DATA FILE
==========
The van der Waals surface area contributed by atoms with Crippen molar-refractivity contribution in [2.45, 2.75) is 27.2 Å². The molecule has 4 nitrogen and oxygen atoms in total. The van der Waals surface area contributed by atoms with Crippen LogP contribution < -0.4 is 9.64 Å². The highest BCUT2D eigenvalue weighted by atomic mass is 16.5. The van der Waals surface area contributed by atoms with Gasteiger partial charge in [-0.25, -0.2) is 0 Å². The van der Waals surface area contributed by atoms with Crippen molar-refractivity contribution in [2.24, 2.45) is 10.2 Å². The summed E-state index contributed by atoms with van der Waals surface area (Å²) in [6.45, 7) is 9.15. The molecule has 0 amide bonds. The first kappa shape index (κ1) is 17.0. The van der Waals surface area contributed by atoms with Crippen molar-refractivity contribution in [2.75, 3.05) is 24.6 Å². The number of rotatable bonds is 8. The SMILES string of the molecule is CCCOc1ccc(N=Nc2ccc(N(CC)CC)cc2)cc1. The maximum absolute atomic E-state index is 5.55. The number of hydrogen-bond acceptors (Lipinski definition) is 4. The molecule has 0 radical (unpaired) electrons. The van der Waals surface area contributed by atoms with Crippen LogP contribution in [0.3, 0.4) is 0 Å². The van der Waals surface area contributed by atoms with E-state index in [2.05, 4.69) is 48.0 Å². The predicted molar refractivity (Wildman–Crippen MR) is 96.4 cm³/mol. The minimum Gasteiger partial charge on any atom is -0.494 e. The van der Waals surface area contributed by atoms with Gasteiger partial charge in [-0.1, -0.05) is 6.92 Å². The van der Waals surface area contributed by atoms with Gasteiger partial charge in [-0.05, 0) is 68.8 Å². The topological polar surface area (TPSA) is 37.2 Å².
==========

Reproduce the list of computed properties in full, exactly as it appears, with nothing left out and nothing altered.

The van der Waals surface area contributed by atoms with Crippen molar-refractivity contribution in [2.45, 2.75) is 27.2 Å². The molecule has 4 nitrogen and oxygen atoms in total. The van der Waals surface area contributed by atoms with Crippen LogP contribution < -0.4 is 9.64 Å². The highest BCUT2D eigenvalue weighted by atomic mass is 16.5. The van der Waals surface area contributed by atoms with Gasteiger partial charge in [-0.25, -0.2) is 0 Å². The van der Waals surface area contributed by atoms with Crippen molar-refractivity contribution in [2.24, 2.45) is 10.2 Å². The summed E-state index contributed by atoms with van der Waals surface area (Å²) in [6.45, 7) is 9.15. The molecule has 0 amide bonds. The first kappa shape index (κ1) is 17.0. The van der Waals surface area contributed by atoms with Crippen molar-refractivity contribution in [2.75, 3.05) is 24.6 Å². The number of rotatable bonds is 8. The SMILES string of the molecule is CCCOc1ccc(N=Nc2ccc(N(CC)CC)cc2)cc1. The maximum absolute atomic E-state index is 5.55. The number of hydrogen-bond acceptors (Lipinski definition) is 4. The molecule has 0 radical (unpaired) electrons. The van der Waals surface area contributed by atoms with Crippen LogP contribution in [0.3, 0.4) is 0 Å². The van der Waals surface area contributed by atoms with E-state index in [2.05, 4.69) is 48.0 Å². The predicted molar refractivity (Wildman–Crippen MR) is 96.4 cm³/mol. The minimum Gasteiger partial charge on any atom is -0.494 e. The van der Waals surface area contributed by atoms with Gasteiger partial charge in [-0.1, -0.05) is 6.92 Å². The van der Waals surface area contributed by atoms with Gasteiger partial charge in [-0.05, 0) is 68.8 Å². The topological polar surface area (TPSA) is 37.2 Å².